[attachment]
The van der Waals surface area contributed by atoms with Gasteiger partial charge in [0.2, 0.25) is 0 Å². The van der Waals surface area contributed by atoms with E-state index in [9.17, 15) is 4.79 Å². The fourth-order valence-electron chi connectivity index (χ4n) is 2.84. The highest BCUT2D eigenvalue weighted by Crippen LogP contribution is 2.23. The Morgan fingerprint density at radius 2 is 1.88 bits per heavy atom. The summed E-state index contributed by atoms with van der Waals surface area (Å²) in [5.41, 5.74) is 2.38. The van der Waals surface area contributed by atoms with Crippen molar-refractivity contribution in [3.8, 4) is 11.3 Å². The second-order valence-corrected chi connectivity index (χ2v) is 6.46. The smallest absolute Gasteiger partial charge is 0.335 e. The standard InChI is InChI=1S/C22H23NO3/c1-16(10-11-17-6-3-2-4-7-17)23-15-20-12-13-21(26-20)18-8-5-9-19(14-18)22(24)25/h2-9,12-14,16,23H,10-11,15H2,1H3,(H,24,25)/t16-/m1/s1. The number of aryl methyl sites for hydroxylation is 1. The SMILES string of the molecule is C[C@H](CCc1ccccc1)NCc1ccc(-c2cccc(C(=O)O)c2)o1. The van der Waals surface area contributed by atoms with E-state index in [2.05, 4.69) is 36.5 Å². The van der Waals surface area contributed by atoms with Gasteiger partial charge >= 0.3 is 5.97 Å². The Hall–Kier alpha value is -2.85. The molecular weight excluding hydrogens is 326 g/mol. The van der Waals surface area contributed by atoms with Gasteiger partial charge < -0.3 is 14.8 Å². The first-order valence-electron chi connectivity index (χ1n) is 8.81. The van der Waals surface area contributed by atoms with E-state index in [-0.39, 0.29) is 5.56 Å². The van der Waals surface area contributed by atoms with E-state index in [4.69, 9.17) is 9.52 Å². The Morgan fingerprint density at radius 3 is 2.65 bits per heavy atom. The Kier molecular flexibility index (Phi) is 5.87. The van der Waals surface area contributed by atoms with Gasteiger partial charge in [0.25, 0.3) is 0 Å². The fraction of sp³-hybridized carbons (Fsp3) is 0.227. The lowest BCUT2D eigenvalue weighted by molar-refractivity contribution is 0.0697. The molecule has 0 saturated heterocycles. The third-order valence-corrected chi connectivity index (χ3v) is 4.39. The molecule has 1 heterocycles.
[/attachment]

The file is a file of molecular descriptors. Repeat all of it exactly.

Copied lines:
The van der Waals surface area contributed by atoms with Gasteiger partial charge in [0.2, 0.25) is 0 Å². The van der Waals surface area contributed by atoms with E-state index in [9.17, 15) is 4.79 Å². The fourth-order valence-electron chi connectivity index (χ4n) is 2.84. The highest BCUT2D eigenvalue weighted by Crippen LogP contribution is 2.23. The Morgan fingerprint density at radius 2 is 1.88 bits per heavy atom. The summed E-state index contributed by atoms with van der Waals surface area (Å²) in [5.41, 5.74) is 2.38. The van der Waals surface area contributed by atoms with Crippen molar-refractivity contribution in [3.8, 4) is 11.3 Å². The second-order valence-corrected chi connectivity index (χ2v) is 6.46. The smallest absolute Gasteiger partial charge is 0.335 e. The standard InChI is InChI=1S/C22H23NO3/c1-16(10-11-17-6-3-2-4-7-17)23-15-20-12-13-21(26-20)18-8-5-9-19(14-18)22(24)25/h2-9,12-14,16,23H,10-11,15H2,1H3,(H,24,25)/t16-/m1/s1. The number of aryl methyl sites for hydroxylation is 1. The SMILES string of the molecule is C[C@H](CCc1ccccc1)NCc1ccc(-c2cccc(C(=O)O)c2)o1. The van der Waals surface area contributed by atoms with E-state index in [2.05, 4.69) is 36.5 Å². The van der Waals surface area contributed by atoms with Gasteiger partial charge >= 0.3 is 5.97 Å². The Hall–Kier alpha value is -2.85. The molecular weight excluding hydrogens is 326 g/mol. The van der Waals surface area contributed by atoms with Gasteiger partial charge < -0.3 is 14.8 Å². The first-order valence-electron chi connectivity index (χ1n) is 8.81. The van der Waals surface area contributed by atoms with E-state index in [-0.39, 0.29) is 5.56 Å². The van der Waals surface area contributed by atoms with E-state index in [4.69, 9.17) is 9.52 Å². The Morgan fingerprint density at radius 3 is 2.65 bits per heavy atom. The Kier molecular flexibility index (Phi) is 5.87. The van der Waals surface area contributed by atoms with Gasteiger partial charge in [0.25, 0.3) is 0 Å². The fraction of sp³-hybridized carbons (Fsp3) is 0.227. The lowest BCUT2D eigenvalue weighted by molar-refractivity contribution is 0.0697. The molecule has 0 saturated heterocycles. The third-order valence-corrected chi connectivity index (χ3v) is 4.39. The molecule has 1 heterocycles.